Do people in today’s generation realize what a force of nature Charles Barkley was in his heyday with the Suns?

There’s a reason why celebrities are breaking out the #34 throwbacks: Barkley had a style all his own and played with a ferocity you simply won’t see in today’s day and age.

“The Round Mound of Rebound” doesn’t have the long limbs and height of many of today’s players, but let’s be honest now, height is overrated.

After all, it was a Mavericks squad led by J.J. Barea, a 5-foot-10 backup point guard, Jason Terry, a gernously-listed 6-foot-2 journeyman two-guard, and other supporting undersized players that took down the LeBron James, Chris Bosh and Dewayne Wade-led Heat back in 2011.

And last year, a 6-foot-7 throwback swingman in the mold of Scottie Pippen with the wide-grip, sticky hands of Michael Jordan that dethroned the mighty Golden State Warriors.

Granted, Kevin Durant was out. But that doesn’t discount the fact that height is and always has been overrated in basketball, as the success of Fred VanVleet, a generously listed 6-foot guard for the Raptors, also attested to in last year’s Finals.

Simply put, Charles Barkley could dominate in any era, and besides that who are you to tell him he couldn’t to his face?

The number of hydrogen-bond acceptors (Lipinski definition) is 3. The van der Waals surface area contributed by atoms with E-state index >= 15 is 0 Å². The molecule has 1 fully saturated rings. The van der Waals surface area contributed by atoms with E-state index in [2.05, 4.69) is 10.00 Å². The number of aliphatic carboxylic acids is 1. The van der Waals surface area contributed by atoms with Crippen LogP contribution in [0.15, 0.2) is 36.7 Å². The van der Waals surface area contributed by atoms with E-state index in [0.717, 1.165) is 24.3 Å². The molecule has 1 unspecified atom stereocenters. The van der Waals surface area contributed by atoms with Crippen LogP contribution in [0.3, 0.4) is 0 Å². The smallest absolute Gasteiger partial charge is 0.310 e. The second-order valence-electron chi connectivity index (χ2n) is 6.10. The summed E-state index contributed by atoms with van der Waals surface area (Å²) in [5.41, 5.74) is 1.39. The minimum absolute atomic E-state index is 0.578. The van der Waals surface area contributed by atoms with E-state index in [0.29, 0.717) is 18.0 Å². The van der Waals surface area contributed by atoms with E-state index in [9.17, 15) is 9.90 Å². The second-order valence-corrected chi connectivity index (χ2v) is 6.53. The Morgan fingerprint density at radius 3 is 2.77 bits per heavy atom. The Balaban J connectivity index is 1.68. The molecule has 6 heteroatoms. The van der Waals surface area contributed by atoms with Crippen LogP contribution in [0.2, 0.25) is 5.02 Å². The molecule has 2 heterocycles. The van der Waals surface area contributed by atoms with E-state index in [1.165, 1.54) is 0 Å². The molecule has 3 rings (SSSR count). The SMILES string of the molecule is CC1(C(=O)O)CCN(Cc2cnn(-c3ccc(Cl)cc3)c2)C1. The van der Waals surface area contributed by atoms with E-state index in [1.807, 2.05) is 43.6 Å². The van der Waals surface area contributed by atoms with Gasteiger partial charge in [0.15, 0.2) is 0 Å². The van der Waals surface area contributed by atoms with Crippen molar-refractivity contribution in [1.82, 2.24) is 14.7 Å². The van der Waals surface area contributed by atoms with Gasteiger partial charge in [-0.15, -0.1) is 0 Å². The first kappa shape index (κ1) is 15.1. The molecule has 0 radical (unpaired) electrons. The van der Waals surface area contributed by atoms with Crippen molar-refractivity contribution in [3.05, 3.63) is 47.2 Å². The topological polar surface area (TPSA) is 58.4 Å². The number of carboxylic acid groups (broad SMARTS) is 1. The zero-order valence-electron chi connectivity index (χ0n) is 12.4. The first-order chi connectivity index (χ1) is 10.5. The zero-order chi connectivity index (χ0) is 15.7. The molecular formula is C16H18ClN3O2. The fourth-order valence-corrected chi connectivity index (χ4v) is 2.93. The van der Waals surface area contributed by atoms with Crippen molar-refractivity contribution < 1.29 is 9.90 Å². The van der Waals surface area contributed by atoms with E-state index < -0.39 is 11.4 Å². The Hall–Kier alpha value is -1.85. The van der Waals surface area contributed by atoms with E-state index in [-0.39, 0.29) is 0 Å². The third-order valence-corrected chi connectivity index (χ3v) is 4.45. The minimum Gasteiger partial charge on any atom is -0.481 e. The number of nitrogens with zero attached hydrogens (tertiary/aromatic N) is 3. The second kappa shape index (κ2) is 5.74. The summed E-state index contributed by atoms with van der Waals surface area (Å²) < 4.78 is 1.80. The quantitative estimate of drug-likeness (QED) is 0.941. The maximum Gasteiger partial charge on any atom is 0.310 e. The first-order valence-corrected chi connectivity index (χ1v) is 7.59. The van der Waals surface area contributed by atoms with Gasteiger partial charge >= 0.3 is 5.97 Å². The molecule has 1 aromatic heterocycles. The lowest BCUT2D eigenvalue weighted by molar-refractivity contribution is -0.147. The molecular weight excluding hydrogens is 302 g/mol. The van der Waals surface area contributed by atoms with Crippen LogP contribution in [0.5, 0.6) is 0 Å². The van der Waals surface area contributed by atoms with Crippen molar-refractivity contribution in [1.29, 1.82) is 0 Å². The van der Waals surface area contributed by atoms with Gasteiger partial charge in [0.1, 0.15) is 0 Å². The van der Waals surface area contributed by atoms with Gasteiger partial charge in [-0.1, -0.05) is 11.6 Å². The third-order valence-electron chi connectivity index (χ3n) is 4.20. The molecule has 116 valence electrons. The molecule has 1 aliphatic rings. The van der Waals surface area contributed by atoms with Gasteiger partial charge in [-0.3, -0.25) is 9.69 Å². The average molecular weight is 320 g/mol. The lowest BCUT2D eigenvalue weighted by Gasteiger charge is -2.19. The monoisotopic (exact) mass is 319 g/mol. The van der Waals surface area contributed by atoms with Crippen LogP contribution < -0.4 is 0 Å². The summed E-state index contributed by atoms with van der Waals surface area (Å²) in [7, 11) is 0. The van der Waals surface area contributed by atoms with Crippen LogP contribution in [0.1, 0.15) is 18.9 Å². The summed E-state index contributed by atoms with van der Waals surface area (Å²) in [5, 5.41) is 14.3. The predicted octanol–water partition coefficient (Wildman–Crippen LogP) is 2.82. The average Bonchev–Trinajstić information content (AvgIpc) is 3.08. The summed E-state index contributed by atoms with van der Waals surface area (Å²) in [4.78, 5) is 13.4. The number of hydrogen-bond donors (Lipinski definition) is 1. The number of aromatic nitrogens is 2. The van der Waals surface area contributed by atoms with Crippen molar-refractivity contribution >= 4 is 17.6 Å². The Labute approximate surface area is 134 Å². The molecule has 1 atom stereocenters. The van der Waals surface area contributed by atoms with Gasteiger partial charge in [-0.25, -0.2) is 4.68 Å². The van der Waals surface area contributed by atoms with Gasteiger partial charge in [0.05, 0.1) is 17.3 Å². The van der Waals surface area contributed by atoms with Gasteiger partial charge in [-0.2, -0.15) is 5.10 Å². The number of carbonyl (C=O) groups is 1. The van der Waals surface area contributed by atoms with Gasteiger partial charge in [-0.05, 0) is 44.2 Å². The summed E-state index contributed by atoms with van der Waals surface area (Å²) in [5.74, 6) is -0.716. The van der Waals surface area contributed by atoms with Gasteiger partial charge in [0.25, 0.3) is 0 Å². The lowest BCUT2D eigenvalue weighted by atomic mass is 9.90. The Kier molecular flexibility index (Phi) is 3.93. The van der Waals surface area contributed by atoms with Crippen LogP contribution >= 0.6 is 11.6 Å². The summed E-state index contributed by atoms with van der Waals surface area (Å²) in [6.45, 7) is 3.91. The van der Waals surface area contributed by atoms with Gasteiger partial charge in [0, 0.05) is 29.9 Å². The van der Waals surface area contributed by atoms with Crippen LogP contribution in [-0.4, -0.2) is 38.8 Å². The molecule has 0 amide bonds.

Rarely Seen Video: Barkley With Monster Putback Dunk to Cinch Playoff Career High

Listed at 6-foot-6, many Barkley gracefully carried over 250 pounds of weight around the court, moving with the agility of a much smaller man while throwing around his weight in ways that taller players simply could not handle.

He was used to carrying as much as 272 pounds around back in his college days, and while his body shape fluctuated, it never seemed to matter much.

The explosiveness, the physicality, the attitude, and the talent of “Sir Charles” never wavered.

In the rarely seen clip below, Barkley rattles the rim against the Seattle Supersonics in Game Five of the 1993 Western Conference Finals.

Barkley would top his career high during the game, notching 43 points before topping it yet again in a decisive 44-point Game 7 performance.

These were the days when the debate was between Barkley and Michael Jordan for best player in the game, and with talent this you can see why:

Barkley topped his playoff career high again the following season with 56 points against Chris Mullin, Latrell Sprewell and Chris Webber in the 1994 playoffs.

He may never have made it to the NBA promised land, but Barkley was constantly improving, and constantly putting on a show for anybody who was willing to watch.